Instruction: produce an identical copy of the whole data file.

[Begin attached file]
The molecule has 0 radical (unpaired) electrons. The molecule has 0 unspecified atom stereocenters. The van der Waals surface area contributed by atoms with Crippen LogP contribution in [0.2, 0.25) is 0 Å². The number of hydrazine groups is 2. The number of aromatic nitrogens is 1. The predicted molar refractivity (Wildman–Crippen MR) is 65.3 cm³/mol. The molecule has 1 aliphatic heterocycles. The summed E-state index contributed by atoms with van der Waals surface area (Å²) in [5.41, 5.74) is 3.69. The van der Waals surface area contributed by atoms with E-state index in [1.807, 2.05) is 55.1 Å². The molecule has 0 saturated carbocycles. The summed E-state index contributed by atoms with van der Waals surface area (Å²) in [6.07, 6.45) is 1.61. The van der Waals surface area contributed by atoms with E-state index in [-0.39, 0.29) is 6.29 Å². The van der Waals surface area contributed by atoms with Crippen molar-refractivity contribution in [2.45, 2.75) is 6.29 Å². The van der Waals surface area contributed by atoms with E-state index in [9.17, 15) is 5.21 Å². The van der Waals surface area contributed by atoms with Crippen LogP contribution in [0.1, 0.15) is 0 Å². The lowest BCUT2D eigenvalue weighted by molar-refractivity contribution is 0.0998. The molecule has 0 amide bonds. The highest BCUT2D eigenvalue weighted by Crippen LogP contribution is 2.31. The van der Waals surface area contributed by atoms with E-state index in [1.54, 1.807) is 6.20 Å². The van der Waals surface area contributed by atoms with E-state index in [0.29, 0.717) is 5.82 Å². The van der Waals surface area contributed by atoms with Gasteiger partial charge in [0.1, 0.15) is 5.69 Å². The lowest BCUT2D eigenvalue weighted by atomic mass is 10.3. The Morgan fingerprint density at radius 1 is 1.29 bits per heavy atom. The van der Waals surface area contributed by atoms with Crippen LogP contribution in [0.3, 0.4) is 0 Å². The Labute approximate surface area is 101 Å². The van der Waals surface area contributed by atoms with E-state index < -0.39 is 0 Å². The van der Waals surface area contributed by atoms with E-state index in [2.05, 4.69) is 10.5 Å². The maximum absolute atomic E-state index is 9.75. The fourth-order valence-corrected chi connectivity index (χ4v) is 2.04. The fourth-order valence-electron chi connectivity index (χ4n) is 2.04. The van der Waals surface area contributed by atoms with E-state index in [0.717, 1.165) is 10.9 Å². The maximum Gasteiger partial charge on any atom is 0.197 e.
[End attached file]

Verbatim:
The molecule has 0 radical (unpaired) electrons. The molecule has 0 unspecified atom stereocenters. The van der Waals surface area contributed by atoms with Crippen LogP contribution in [0.2, 0.25) is 0 Å². The number of hydrazine groups is 2. The number of aromatic nitrogens is 1. The predicted molar refractivity (Wildman–Crippen MR) is 65.3 cm³/mol. The molecule has 1 aliphatic heterocycles. The summed E-state index contributed by atoms with van der Waals surface area (Å²) in [5.41, 5.74) is 3.69. The van der Waals surface area contributed by atoms with E-state index in [1.807, 2.05) is 55.1 Å². The molecule has 0 saturated carbocycles. The summed E-state index contributed by atoms with van der Waals surface area (Å²) in [6.07, 6.45) is 1.61. The van der Waals surface area contributed by atoms with E-state index in [-0.39, 0.29) is 6.29 Å². The van der Waals surface area contributed by atoms with Crippen molar-refractivity contribution in [2.45, 2.75) is 6.29 Å². The van der Waals surface area contributed by atoms with E-state index in [9.17, 15) is 5.21 Å². The van der Waals surface area contributed by atoms with Crippen LogP contribution in [0.1, 0.15) is 0 Å². The lowest BCUT2D eigenvalue weighted by molar-refractivity contribution is 0.0998. The molecule has 0 amide bonds. The highest BCUT2D eigenvalue weighted by Crippen LogP contribution is 2.31. The van der Waals surface area contributed by atoms with E-state index in [1.54, 1.807) is 6.20 Å². The van der Waals surface area contributed by atoms with E-state index in [0.29, 0.717) is 5.82 Å². The van der Waals surface area contributed by atoms with Gasteiger partial charge in [0.1, 0.15) is 5.69 Å². The lowest BCUT2D eigenvalue weighted by atomic mass is 10.3. The Morgan fingerprint density at radius 1 is 1.29 bits per heavy atom. The van der Waals surface area contributed by atoms with Crippen LogP contribution in [0.3, 0.4) is 0 Å². The Labute approximate surface area is 101 Å². The van der Waals surface area contributed by atoms with E-state index < -0.39 is 0 Å². The van der Waals surface area contributed by atoms with E-state index in [2.05, 4.69) is 10.5 Å². The maximum absolute atomic E-state index is 9.75. The fourth-order valence-corrected chi connectivity index (χ4v) is 2.04. The fourth-order valence-electron chi connectivity index (χ4n) is 2.04. The van der Waals surface area contributed by atoms with E-state index in [0.717, 1.165) is 10.9 Å². The maximum Gasteiger partial charge on any atom is 0.197 e.